It’s not often that a player that can make a fantasy impact is a free agent in who signs in May, but Stephen Drew is a free agent no longer, and he’ll be ready to help fantasy teams soon. Red Sox Manager John Farrell indicated in a press conference on Tuesday that Drew will only need about 25 at-bats in the minors before he believes he’ll be ready to join the active roster. That’s not many at-bats, and it means that the 31-year old shortstop should be playing games with the Red Sox sometime next week. The question for fantasy gamers is what can be expected of Drew, and what size leagues will he be useful in?
Setting the baseline at his line last year, his first and only full season with the Red Sox, seems reasonable. Drew hit .253/.333/.443 with 13 homers and six stolen bases in 501 plate appearances. That’s not a line that warrants ponying up all of your FAAB budget for or bowling over his present owner with a monster offer in the event he was already being stashed, but it plays at middle infield in 12-team mixed leagues or AL-only formats.
Despite the fact Drew has a 15 homer season and a 21 homer season on his resume, I don’t see him approaching 20 this year (even at a pro-rated pace). The reason is simple, he played his home games at Chase Field in 2008 when he swatted 21 homers, and he plays at Fenway Park now. StatCorner uses a rolling three year average for park factors, and the park factors I’m going to cite are for after the 2008 season, so take them with a grain of salt as they apply to Drew. The left-handed batter homer factor for Chase Field is 107. The left-handed batter homer park factor falls woefully short of that at Fenway Park where it is 68. A dozen homers, give or take a couple, is a fair projection.
As for Drew’s batting average, there might be a little more upside there. His .320 BABIP last year was 13 points above his career mark, but over the last three seasons Drew’s line drive rate has been up and more than a quarter of the balls he has put in play have been of the line drive variety the last two years according to FanGraphs batted ball data. When you factor his batted ball profile in, the .320 BABIP doesn’t smell funny.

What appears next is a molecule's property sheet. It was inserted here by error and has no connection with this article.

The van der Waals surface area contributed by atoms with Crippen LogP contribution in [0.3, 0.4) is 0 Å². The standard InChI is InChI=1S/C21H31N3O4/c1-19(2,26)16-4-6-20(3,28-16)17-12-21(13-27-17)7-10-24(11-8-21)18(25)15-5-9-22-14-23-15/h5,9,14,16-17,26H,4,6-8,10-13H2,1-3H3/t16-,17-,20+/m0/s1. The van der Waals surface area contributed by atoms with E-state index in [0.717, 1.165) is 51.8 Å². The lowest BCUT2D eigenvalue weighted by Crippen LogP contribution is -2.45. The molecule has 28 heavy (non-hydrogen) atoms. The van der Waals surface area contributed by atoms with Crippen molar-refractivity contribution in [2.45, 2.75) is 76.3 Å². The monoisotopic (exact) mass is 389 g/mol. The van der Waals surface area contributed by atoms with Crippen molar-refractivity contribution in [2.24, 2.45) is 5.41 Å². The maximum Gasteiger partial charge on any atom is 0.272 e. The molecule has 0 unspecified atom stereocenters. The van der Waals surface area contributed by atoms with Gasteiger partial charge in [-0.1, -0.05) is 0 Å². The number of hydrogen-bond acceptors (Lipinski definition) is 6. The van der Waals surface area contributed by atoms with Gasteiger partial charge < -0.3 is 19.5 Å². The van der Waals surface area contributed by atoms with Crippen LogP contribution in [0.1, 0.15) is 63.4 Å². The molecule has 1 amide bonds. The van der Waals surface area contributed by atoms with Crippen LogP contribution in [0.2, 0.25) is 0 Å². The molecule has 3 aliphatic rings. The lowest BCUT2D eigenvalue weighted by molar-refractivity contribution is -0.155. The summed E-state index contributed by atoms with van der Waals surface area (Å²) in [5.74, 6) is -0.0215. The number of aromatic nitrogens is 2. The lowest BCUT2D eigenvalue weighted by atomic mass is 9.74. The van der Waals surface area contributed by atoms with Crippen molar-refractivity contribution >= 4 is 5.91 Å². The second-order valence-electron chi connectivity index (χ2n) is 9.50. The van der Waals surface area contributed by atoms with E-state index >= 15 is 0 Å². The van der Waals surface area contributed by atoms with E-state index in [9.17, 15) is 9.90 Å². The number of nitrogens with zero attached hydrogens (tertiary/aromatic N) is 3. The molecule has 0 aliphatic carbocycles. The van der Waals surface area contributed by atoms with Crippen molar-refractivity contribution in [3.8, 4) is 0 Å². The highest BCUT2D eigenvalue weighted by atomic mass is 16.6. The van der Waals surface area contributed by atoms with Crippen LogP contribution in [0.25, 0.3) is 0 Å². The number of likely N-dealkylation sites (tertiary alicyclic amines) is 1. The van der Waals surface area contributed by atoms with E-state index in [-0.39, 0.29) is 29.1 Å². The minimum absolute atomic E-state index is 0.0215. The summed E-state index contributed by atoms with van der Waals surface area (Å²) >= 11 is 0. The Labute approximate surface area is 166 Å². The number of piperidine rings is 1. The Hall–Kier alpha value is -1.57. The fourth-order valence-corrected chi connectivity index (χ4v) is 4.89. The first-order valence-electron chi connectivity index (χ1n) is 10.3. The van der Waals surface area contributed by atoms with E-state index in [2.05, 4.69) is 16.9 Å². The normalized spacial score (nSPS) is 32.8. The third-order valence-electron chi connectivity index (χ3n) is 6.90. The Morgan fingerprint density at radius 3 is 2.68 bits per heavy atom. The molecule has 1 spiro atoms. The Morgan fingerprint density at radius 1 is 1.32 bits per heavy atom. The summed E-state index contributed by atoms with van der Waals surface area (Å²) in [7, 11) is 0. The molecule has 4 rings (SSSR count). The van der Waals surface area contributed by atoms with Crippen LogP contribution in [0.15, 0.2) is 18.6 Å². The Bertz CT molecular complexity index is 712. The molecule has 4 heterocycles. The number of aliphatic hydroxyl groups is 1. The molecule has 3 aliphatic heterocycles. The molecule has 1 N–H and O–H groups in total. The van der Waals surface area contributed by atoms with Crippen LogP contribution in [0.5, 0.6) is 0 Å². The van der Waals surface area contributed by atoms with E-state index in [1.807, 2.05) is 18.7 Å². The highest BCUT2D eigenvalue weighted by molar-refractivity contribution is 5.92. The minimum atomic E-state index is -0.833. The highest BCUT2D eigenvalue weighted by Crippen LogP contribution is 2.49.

The reason for my optimism about Drew pushing his batting average closer to his career mark of .264 than his .253 mark last year is a belief that he’ll cut back some on his strikeouts. His 24.8 percent strikeout rate last year was a career high, one year after setting a then career high of 23.2 percent in 2012. I don’t think he’ll cut his strikeout rate down to his career mark of 18.6 percent, but FanGraphs had his swinging strike rate (8.9 percent) lower than the league average (9.3 percent), and the league average strikeout rate last year was 19.9 percent. I believe Drew will strikeout in closer to 20 percent of his plate appearances this year than 25 percent of them, and while that seems like a negligible difference, it could be a few more hits.
Drew should be added in all AL-only leagues and any large mixed league using a middle infield position where there are few bench spots. He should play most every day at shortstop with Xander Bogaerts moving over to third base and Will Middlebrooks moving to the bench. Those rostering Drew should be aware of his sizable platoon split. The left-handed hitter has an ugly triple slash line of .235/.291/.390 in 1,071 plate appearances against southpaws in his career. Against right-handed pitchers he has been excellent (for a shortstop) hitting .275/.343/.451 in 2,847 plate appearances. If you’re in a league with a large enough bench and daily lineup changes, Drew can be optimally used by shielding him from lefties. Daily fantasy gamers are going to benefit the most from the return of Drew as he’s a nifty option at shortstop when he’s facing a right-handed pitcher, especially since his price tag figures to be low out of the gate.